Jim: Looking ahead to the future, in addition to all the industries we currently serve, we will continue to expand in the areas of healthcare and energy. These are two growth areas with tremendous needs and opportunities for us. In addition, demand for Procurement and Logistics will also continue to grow. The logistics of buying things from the other side of the world and having them delivered to your doorstep creates both challenges and opportunities. As our clients globalize their supply chains, they have those same challenges. How do they get their products procured, inventoried, and delivered in a timely and cost efficient manner? Getting it manufactured cheaply in Indonesia is one thing, but getting it to your customer in an efficient manner is another. Globalization is driving much of our current volume, and is a trend that will likely increase. As we have done for the past 46 years, we will continue to be market and client driven and we will remain focused on our clients’ needs as we develop the value added offerings and solutions they are seeking.
While I’ve spent a significant amount of time working with some of our mining clients, I have recently had the pleasure of working with a client in a much different industry, with a new set of challenges. Joining this project has afforded me the opportunity to get to know a new type of business and work with two individuals who have placed a large emphasis on building a long-lasting relationship with this client. Over the course of this project, they have both given me some valuable insight into the kinds of solutions we can provide for this type of client.
The true strength of this relationship became evident through early discussions with the client during the analysis phase; they clearly already had a great understanding of our process and the effectiveness of our methods. As we explained where we believed the opportunities could be found and what we felt the estimated return would be from capitalizing on these opportunities, they didn’t hesitate for a second. They knew our company, they knew the management, and most importantly, they knew what we were capable of.
A Little Background
Our client is a worldwide logistics organization that has worked with USCCG for several years on multiple projects. It’s been a very interesting portfolio, resulting in a true partnership that perfectly models our “client for life” mentality. They understand that true change is a leadership responsibility; but at the same time, they set high expectations for the organization to deliver for both internal partners and external customers. This client relationship is based on mutual respect, which sometimes means we have to discuss tough, uncomfortable subjects; but they know we hold all aspects of the business in high regard for cost, quality, service, and people.
Our Goal: Streamline Fragmented Logistics Processes
The term logistics is often applied to the planning of one or more complex tasks. Traditionally, it has been associated with moving material or people through a process. We like to consider a more broad-based holistic view-point. Logistics is the planning, scheduling, controlling, monitoring, and delivery of goods and/or services from order to cash.
Our process in this arena focuses in large part on the communication loops, either between people or systems, as this is often the greatest area of delay which results in increased costs, decreased service, deterioration of quality, and people’s frustration. The transmission and handling of information behind each customer order is astonishing, especially when you consider the end result of moving a product from A to B. The complexity of this process increases when you consider the multiple business units and multiple modes of transportation, along with the multiple systems being used to manage all of these transactions.
Consider a very practical example: When you look behind your TV at home and see a complete mess of wires running in every direction, you’re not exactly sure how everything functions properly, but it works so you leave it alone. A problem arises when you decide to purchase a new stereo and must remove some cables to plug-in others. You waste an enormous amount of time working through with this tangled mess, and when you’re finished, something isn’t working as it did before.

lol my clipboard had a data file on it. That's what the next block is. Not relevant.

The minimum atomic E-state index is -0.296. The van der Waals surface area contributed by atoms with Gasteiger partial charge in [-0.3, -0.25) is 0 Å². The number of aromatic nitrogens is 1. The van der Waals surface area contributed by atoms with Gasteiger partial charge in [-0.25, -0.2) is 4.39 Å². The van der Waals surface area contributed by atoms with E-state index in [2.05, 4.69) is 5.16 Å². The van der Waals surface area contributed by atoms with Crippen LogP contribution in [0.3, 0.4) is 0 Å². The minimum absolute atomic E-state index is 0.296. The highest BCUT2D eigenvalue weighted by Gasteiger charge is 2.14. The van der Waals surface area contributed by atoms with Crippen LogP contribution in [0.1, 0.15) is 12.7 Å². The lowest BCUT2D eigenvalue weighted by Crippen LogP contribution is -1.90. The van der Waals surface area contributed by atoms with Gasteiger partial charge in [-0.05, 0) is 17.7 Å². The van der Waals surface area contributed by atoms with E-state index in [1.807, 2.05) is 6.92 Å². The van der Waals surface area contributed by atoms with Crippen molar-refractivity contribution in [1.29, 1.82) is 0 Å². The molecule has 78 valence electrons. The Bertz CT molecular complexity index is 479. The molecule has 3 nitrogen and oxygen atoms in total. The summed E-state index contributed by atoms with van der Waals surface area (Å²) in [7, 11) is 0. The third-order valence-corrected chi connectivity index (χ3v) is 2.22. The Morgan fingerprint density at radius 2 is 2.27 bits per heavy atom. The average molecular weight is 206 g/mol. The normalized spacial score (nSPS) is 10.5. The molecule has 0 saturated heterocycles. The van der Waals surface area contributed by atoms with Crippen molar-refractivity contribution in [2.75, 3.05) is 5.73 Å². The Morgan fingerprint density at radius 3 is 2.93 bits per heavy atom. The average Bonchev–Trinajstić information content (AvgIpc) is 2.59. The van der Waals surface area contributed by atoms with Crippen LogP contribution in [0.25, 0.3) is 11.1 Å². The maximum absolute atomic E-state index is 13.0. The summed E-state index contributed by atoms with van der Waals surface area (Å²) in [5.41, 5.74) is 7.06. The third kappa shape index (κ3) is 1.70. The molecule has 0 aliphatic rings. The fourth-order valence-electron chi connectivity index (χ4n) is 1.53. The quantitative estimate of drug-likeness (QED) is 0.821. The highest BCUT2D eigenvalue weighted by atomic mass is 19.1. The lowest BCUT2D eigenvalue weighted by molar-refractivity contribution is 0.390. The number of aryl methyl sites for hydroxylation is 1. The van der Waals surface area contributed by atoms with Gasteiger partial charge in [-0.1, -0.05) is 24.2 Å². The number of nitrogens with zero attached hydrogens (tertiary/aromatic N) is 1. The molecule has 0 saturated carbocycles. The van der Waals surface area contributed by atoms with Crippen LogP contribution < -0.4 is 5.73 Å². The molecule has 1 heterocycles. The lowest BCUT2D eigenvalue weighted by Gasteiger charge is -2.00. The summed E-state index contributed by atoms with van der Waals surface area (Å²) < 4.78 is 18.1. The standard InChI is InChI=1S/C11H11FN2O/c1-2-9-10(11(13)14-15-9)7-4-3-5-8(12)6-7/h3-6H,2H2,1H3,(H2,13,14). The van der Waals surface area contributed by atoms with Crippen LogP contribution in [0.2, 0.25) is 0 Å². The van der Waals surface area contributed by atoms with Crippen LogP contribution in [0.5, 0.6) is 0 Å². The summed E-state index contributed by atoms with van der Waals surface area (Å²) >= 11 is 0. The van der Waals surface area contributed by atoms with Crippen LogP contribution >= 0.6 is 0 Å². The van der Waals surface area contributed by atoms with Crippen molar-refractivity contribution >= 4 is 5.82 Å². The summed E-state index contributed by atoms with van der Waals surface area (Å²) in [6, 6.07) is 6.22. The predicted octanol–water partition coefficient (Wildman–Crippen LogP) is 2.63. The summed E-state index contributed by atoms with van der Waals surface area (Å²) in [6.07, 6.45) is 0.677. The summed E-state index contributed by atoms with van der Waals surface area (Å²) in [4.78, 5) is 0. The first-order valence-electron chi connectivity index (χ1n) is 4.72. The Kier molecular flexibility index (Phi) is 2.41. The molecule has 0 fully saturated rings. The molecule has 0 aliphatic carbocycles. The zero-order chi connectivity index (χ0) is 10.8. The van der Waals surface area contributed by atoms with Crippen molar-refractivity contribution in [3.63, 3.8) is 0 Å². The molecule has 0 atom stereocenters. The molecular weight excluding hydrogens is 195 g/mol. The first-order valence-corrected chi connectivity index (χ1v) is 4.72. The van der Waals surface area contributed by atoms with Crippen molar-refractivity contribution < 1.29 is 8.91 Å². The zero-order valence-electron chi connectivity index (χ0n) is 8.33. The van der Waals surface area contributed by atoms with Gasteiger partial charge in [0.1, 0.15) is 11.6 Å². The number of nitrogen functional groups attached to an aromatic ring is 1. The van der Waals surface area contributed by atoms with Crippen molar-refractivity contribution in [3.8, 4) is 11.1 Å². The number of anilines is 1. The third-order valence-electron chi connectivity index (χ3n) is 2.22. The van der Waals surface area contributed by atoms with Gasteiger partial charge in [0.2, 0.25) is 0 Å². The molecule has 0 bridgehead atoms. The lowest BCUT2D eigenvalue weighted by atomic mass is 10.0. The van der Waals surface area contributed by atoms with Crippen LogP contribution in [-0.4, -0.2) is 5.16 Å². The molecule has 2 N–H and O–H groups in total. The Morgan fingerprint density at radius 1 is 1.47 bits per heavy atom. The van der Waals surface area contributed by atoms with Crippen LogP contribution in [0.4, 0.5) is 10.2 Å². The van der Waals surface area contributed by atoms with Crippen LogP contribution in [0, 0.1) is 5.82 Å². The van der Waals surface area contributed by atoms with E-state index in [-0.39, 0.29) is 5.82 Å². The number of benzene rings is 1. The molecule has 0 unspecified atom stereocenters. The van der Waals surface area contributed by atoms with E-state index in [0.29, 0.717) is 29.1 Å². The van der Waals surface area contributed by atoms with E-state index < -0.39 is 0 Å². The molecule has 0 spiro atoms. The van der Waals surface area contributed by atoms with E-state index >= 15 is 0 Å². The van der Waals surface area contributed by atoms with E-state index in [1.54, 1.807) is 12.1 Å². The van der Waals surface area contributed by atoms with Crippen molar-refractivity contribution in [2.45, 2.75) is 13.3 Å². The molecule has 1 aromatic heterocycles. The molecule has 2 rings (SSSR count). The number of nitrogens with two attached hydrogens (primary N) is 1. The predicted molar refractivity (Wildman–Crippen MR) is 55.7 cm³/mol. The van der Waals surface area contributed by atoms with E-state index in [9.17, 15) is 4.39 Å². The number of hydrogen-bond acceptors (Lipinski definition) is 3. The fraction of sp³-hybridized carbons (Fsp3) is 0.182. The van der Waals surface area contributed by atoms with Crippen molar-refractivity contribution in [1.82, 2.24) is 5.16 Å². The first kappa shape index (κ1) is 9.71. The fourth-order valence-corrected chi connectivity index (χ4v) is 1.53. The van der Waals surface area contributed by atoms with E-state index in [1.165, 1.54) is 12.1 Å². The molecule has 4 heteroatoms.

Our process here began with straightening out each cable one by one. This in itself was a very important exercise to truly understand the current state inner workings of the client before we began. It can at times be the most delicate balance to stay focused through the noise of working with such a large decentralized organization, while at the same time taking in the opinions of each and every employee you meet along the way. Every single opinion or suggestion, regardless of the source, could have an incredible impact on the success of the project. We absorb every piece of information, opinion, and suggestion, and then analyze it until we can draw a conclusion. I can confidently say that we truly leave no rock unturned. Once we have straightened all of the cables out, we began wrapping them up together to create uniform lines of communication.
We’re able to help improve logistical processes by fully understanding the reason for every transaction, reducing/eliminating duplication of effort, engaging enabling technology to improve communication and signals, and having robust business processes for both real-time and long-term decision-making capability. We looked into everything from booking services to dispatching line haul assets to deliver goods.
We didn’t come to the table with a pre-defined solution or software package. By engaging all of the employees in the development of the approach, from C-suite down to hourly, we could truly find a better method and teach the organization how to constantly move towards best. By truly understanding the current state, we could quickly go after gaps and disconnects in the existing processes to drive immediate change. Then, engage the organization in any requisite major changes to better deliver on cost, quality, service, and people issues.
Change is a Process, Not a Destination
Our methodology of discovery, prototyping, and implementation ensures that we have lasting impact and true organizational change. As we like to say, “Change does not take time, it takes energy.” While implementing changes, we always strive to make sure the USCCG project team executes on the deliverables we have committed to, without compromising our client’s values or mission statement.
Our client’s absolute trust in our team has given us the freedom to implement the best solutions possible for their unique situations. Their unfaltering zeal to embrace our recommendations and training has made the change process easier and faster, getting them to a better place in less time. This mutual commitment to support each other’s efforts has been vital to the success of this project and overall client relationship.